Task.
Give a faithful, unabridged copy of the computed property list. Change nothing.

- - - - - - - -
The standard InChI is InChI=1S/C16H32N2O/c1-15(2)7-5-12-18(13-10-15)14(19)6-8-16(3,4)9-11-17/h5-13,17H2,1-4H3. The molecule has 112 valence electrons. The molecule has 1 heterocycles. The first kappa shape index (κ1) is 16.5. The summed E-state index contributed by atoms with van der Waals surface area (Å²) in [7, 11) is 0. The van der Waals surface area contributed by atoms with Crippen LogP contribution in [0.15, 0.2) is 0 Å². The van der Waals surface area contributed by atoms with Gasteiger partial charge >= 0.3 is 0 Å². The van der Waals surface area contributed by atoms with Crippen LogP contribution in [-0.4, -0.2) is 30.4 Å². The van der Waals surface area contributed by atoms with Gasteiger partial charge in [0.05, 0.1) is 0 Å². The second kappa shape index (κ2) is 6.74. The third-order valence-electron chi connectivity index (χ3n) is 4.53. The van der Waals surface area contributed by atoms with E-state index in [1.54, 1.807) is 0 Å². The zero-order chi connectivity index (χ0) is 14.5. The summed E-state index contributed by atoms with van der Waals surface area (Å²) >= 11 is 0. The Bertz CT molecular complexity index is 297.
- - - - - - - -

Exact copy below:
The standard InChI is InChI=1S/C16H32N2O/c1-15(2)7-5-12-18(13-10-15)14(19)6-8-16(3,4)9-11-17/h5-13,17H2,1-4H3. The molecule has 112 valence electrons. The molecule has 1 heterocycles. The first kappa shape index (κ1) is 16.5. The summed E-state index contributed by atoms with van der Waals surface area (Å²) in [7, 11) is 0. The van der Waals surface area contributed by atoms with Crippen LogP contribution in [0.15, 0.2) is 0 Å². The van der Waals surface area contributed by atoms with Gasteiger partial charge >= 0.3 is 0 Å². The van der Waals surface area contributed by atoms with Crippen LogP contribution in [-0.4, -0.2) is 30.4 Å². The van der Waals surface area contributed by atoms with Gasteiger partial charge in [0.05, 0.1) is 0 Å². The second kappa shape index (κ2) is 6.74. The third-order valence-electron chi connectivity index (χ3n) is 4.53. The van der Waals surface area contributed by atoms with E-state index in [1.54, 1.807) is 0 Å². The zero-order chi connectivity index (χ0) is 14.5. The summed E-state index contributed by atoms with van der Waals surface area (Å²) >= 11 is 0. The Bertz CT molecular complexity index is 297.